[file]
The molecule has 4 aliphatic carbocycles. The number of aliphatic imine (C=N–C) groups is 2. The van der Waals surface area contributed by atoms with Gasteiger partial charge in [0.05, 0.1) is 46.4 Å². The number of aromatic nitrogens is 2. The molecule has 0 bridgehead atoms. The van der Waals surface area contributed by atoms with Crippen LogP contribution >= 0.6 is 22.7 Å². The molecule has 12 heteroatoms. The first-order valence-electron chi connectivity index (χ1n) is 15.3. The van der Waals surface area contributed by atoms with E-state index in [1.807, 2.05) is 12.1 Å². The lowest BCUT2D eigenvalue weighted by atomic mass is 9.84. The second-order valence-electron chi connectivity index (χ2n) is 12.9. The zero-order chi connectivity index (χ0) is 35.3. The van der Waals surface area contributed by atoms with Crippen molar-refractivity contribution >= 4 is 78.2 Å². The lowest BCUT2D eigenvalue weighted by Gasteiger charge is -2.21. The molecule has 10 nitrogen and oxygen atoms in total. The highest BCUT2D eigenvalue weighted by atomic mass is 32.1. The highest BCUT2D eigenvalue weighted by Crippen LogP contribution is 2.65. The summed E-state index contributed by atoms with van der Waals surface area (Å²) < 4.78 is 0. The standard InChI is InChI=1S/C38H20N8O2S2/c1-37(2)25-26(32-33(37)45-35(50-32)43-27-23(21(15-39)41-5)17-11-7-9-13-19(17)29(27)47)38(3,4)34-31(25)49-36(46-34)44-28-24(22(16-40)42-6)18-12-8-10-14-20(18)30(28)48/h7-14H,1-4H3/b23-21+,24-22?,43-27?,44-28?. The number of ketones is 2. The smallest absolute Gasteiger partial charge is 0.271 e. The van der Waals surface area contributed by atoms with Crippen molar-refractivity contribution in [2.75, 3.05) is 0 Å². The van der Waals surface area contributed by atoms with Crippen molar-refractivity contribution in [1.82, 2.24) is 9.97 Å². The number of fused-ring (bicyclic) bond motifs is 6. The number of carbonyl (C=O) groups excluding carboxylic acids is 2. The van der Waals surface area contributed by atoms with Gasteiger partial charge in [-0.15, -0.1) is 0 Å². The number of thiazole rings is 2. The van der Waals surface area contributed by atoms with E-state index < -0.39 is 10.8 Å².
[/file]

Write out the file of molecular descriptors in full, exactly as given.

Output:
The molecule has 4 aliphatic carbocycles. The number of aliphatic imine (C=N–C) groups is 2. The van der Waals surface area contributed by atoms with Gasteiger partial charge in [0.05, 0.1) is 46.4 Å². The number of aromatic nitrogens is 2. The molecule has 0 bridgehead atoms. The van der Waals surface area contributed by atoms with Crippen LogP contribution >= 0.6 is 22.7 Å². The molecule has 12 heteroatoms. The first-order valence-electron chi connectivity index (χ1n) is 15.3. The van der Waals surface area contributed by atoms with E-state index in [1.807, 2.05) is 12.1 Å². The lowest BCUT2D eigenvalue weighted by atomic mass is 9.84. The second-order valence-electron chi connectivity index (χ2n) is 12.9. The zero-order chi connectivity index (χ0) is 35.3. The van der Waals surface area contributed by atoms with Crippen molar-refractivity contribution >= 4 is 78.2 Å². The lowest BCUT2D eigenvalue weighted by Gasteiger charge is -2.21. The molecule has 10 nitrogen and oxygen atoms in total. The highest BCUT2D eigenvalue weighted by atomic mass is 32.1. The highest BCUT2D eigenvalue weighted by Crippen LogP contribution is 2.65. The summed E-state index contributed by atoms with van der Waals surface area (Å²) < 4.78 is 0. The standard InChI is InChI=1S/C38H20N8O2S2/c1-37(2)25-26(32-33(37)45-35(50-32)43-27-23(21(15-39)41-5)17-11-7-9-13-19(17)29(27)47)38(3,4)34-31(25)49-36(46-34)44-28-24(22(16-40)42-6)18-12-8-10-14-20(18)30(28)48/h7-14H,1-4H3/b23-21+,24-22?,43-27?,44-28?. The number of ketones is 2. The smallest absolute Gasteiger partial charge is 0.271 e. The van der Waals surface area contributed by atoms with Crippen molar-refractivity contribution in [2.75, 3.05) is 0 Å². The van der Waals surface area contributed by atoms with Crippen molar-refractivity contribution in [1.82, 2.24) is 9.97 Å². The number of fused-ring (bicyclic) bond motifs is 6. The number of carbonyl (C=O) groups excluding carboxylic acids is 2. The van der Waals surface area contributed by atoms with Gasteiger partial charge in [-0.15, -0.1) is 0 Å². The number of thiazole rings is 2. The van der Waals surface area contributed by atoms with E-state index < -0.39 is 10.8 Å².